Shovel by shovel, volunteers laid nearly a mile extension of the Leyden Creek Trail Aug. 3. Community members joined members of the Arvada stake of …
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Shovel by shovel, volunteers laid nearly a mile extension of the Leyden Creek Trail Aug. 3.
Community members joined members of the Arvada stake of the Church of Jesus Christ of Latter Day Saints in their 12th annual community service day Aug. 3, to continue last year’s project of building the Leyden Creek Trail near 80th Avenue off of Indiana Street.
“We appreciate what they’re doing to improve our quality of life out here,” said Councilman-at-Large Bob Fifer.
After this year’s project, the trail now extends about 1.5 miles through open space.
It’s just our way to give back to the community,” said LDS member Amber Johnson. “I think it’s a great way to not only serve the community, but if you look there are kids of all ages here, it’s just awesome to see even the littlest ones out here. We have a family section for our families to teach kids to serve and give back.”
Using wheelbarrows and shovels, volunteers moved 510 tons of dirt in one day to build the trail.
“It’s thanks to these willing volunteers to get a project like this under way and completed,” said District 2 Councilman Mark McGoff. “It wouldn’t happen otherwise.”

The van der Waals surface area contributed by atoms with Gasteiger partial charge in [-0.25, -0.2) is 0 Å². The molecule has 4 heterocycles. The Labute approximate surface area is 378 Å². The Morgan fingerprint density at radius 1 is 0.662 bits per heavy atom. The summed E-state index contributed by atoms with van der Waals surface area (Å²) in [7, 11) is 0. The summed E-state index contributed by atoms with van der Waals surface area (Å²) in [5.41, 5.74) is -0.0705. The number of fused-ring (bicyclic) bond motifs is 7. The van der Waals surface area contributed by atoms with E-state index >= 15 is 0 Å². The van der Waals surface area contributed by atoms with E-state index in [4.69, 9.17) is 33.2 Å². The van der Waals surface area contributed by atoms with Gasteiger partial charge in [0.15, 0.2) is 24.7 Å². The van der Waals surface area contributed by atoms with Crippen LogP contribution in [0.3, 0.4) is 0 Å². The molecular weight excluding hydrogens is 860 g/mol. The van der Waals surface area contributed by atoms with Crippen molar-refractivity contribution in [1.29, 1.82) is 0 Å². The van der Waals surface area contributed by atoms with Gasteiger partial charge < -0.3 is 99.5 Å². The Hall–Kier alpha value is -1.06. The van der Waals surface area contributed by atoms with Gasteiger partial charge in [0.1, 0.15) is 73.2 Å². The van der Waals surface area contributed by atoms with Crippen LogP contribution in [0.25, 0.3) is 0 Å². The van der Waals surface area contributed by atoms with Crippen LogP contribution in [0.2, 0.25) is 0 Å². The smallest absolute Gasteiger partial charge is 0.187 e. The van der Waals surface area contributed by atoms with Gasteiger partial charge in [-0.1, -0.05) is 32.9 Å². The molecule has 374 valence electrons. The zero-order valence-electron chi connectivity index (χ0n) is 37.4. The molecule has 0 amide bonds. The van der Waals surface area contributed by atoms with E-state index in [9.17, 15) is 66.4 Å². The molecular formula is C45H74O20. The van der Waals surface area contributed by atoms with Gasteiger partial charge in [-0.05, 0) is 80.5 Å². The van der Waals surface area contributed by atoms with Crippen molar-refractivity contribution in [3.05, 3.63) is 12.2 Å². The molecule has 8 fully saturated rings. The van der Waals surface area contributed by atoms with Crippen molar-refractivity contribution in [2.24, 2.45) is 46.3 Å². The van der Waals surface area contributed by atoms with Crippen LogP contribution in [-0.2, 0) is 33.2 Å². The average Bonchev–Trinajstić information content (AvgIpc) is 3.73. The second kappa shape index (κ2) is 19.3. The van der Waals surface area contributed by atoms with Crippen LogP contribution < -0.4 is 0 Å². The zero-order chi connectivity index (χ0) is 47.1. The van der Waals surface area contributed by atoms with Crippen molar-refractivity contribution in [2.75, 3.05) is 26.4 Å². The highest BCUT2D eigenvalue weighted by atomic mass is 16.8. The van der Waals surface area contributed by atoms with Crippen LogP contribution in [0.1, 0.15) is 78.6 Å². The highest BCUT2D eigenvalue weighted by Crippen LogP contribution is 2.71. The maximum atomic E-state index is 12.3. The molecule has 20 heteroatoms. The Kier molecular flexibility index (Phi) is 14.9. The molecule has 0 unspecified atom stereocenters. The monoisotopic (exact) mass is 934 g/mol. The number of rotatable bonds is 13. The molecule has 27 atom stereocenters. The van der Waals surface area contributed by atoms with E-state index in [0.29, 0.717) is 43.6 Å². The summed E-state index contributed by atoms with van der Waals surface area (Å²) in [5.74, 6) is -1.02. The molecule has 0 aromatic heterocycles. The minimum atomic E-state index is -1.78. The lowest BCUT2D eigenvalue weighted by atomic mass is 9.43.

McGoff said the eventual plan for the trail is to extend it further on the open space and into the nearby neighborhoods to give people more opportunities to get outdoors.
The city will also put a bridge from the old park at Garrison Street onto the trail to connect two parts of the trail separated by a small dip in the terrain.
The Leyden Creek Trail also features an historical marker on the east end honoring the memory of 11 miners killed in a fire in a coal mine located on the property in 1910.
Nowadays, the old coal mine is used to store millions of gallons of the city’s emergency water supply, said District 4 Councilman Bob Dyer. While doing shovel work on the trail last year, LDS member Lee Humrich said volunteers found coal on the east end of the trail near the mine opening.
“What we like as volunteers is it leaves a legacy,” Humrich said. “It’s something that adds to the community. They can come out here anytime they want and say I helped build this trail.”
Though it was a warm day, volunteers happily spent part of their Saturday serving the community.
“I love it,” said LDS member Amanda Sarbin, who volunteered with her husband and two young children. “We did the other side last year and it was really fun. It’s really fun being out here with friends and hanging out with everybody and doing service. It was something I was brought up with. It makes me feel good and it makes things nicer. I want to teach my kids that service is not something they do just when people need help, but it’s something they do just because they do it. I want them to grow up being the kind of person that will go out and help people.”
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